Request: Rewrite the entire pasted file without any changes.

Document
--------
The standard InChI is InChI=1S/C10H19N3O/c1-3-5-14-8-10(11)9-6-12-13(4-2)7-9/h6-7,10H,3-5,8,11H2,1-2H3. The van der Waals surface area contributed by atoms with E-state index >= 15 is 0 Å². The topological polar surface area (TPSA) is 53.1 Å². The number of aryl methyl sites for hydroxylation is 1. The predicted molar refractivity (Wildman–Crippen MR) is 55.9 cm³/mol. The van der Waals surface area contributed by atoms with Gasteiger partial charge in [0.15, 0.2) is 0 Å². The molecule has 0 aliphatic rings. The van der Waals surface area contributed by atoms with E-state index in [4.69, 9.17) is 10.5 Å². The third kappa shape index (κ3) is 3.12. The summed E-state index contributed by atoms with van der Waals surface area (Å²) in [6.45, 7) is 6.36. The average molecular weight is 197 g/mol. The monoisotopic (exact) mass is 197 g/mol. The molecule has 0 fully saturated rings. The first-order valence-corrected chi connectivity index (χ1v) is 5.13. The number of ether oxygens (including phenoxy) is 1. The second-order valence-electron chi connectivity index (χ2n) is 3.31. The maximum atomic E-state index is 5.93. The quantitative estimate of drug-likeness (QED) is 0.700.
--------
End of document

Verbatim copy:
The standard InChI is InChI=1S/C10H19N3O/c1-3-5-14-8-10(11)9-6-12-13(4-2)7-9/h6-7,10H,3-5,8,11H2,1-2H3. The van der Waals surface area contributed by atoms with E-state index >= 15 is 0 Å². The topological polar surface area (TPSA) is 53.1 Å². The number of aryl methyl sites for hydroxylation is 1. The predicted molar refractivity (Wildman–Crippen MR) is 55.9 cm³/mol. The van der Waals surface area contributed by atoms with Gasteiger partial charge in [0.15, 0.2) is 0 Å². The molecule has 0 aliphatic rings. The van der Waals surface area contributed by atoms with E-state index in [4.69, 9.17) is 10.5 Å². The third kappa shape index (κ3) is 3.12. The summed E-state index contributed by atoms with van der Waals surface area (Å²) in [6.45, 7) is 6.36. The average molecular weight is 197 g/mol. The monoisotopic (exact) mass is 197 g/mol. The molecule has 0 fully saturated rings. The first-order valence-corrected chi connectivity index (χ1v) is 5.13. The number of ether oxygens (including phenoxy) is 1. The second-order valence-electron chi connectivity index (χ2n) is 3.31. The maximum atomic E-state index is 5.93. The quantitative estimate of drug-likeness (QED) is 0.700.